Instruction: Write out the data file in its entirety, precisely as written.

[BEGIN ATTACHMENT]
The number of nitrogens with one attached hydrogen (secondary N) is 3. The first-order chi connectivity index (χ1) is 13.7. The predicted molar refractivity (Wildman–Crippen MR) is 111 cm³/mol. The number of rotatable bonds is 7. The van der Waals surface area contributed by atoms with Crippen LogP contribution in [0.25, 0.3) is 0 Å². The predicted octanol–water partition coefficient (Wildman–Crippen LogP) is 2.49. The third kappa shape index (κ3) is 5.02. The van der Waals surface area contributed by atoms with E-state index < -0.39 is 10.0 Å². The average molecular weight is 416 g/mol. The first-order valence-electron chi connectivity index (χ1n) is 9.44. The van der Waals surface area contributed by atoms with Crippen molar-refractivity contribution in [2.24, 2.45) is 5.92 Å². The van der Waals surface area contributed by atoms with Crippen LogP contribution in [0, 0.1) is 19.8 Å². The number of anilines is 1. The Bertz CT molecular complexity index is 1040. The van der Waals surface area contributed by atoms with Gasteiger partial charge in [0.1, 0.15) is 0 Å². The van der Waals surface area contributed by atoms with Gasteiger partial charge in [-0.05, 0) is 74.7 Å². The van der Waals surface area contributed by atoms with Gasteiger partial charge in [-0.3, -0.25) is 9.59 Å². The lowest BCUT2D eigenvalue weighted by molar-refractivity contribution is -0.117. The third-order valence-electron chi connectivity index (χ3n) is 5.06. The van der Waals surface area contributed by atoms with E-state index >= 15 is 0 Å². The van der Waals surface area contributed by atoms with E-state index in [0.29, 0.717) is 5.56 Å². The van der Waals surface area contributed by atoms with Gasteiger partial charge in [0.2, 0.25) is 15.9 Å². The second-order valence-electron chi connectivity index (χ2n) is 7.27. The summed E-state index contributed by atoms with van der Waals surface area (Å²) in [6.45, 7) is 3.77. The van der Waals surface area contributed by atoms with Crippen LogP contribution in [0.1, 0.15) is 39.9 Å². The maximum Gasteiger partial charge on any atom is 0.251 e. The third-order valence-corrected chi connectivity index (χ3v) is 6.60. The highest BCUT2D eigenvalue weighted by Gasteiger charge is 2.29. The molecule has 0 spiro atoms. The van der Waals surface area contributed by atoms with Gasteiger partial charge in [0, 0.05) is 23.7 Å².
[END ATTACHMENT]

The number of nitrogens with one attached hydrogen (secondary N) is 3. The first-order chi connectivity index (χ1) is 13.7. The predicted molar refractivity (Wildman–Crippen MR) is 111 cm³/mol. The number of rotatable bonds is 7. The van der Waals surface area contributed by atoms with Crippen LogP contribution in [0.25, 0.3) is 0 Å². The predicted octanol–water partition coefficient (Wildman–Crippen LogP) is 2.49. The third kappa shape index (κ3) is 5.02. The van der Waals surface area contributed by atoms with E-state index < -0.39 is 10.0 Å². The average molecular weight is 416 g/mol. The first-order valence-electron chi connectivity index (χ1n) is 9.44. The van der Waals surface area contributed by atoms with Crippen molar-refractivity contribution in [2.24, 2.45) is 5.92 Å². The van der Waals surface area contributed by atoms with Crippen LogP contribution in [0, 0.1) is 19.8 Å². The number of anilines is 1. The Bertz CT molecular complexity index is 1040. The van der Waals surface area contributed by atoms with Gasteiger partial charge in [0.1, 0.15) is 0 Å². The van der Waals surface area contributed by atoms with Gasteiger partial charge in [-0.05, 0) is 74.7 Å². The van der Waals surface area contributed by atoms with Gasteiger partial charge in [-0.3, -0.25) is 9.59 Å². The lowest BCUT2D eigenvalue weighted by molar-refractivity contribution is -0.117. The third-order valence-electron chi connectivity index (χ3n) is 5.06. The van der Waals surface area contributed by atoms with E-state index >= 15 is 0 Å². The van der Waals surface area contributed by atoms with E-state index in [0.29, 0.717) is 5.56 Å². The van der Waals surface area contributed by atoms with Gasteiger partial charge in [0.2, 0.25) is 15.9 Å². The second-order valence-electron chi connectivity index (χ2n) is 7.27. The summed E-state index contributed by atoms with van der Waals surface area (Å²) in [6.45, 7) is 3.77. The van der Waals surface area contributed by atoms with Crippen LogP contribution in [0.1, 0.15) is 39.9 Å². The maximum Gasteiger partial charge on any atom is 0.251 e. The third-order valence-corrected chi connectivity index (χ3v) is 6.60. The highest BCUT2D eigenvalue weighted by Gasteiger charge is 2.29. The molecule has 0 spiro atoms. The van der Waals surface area contributed by atoms with Gasteiger partial charge in [0, 0.05) is 23.7 Å².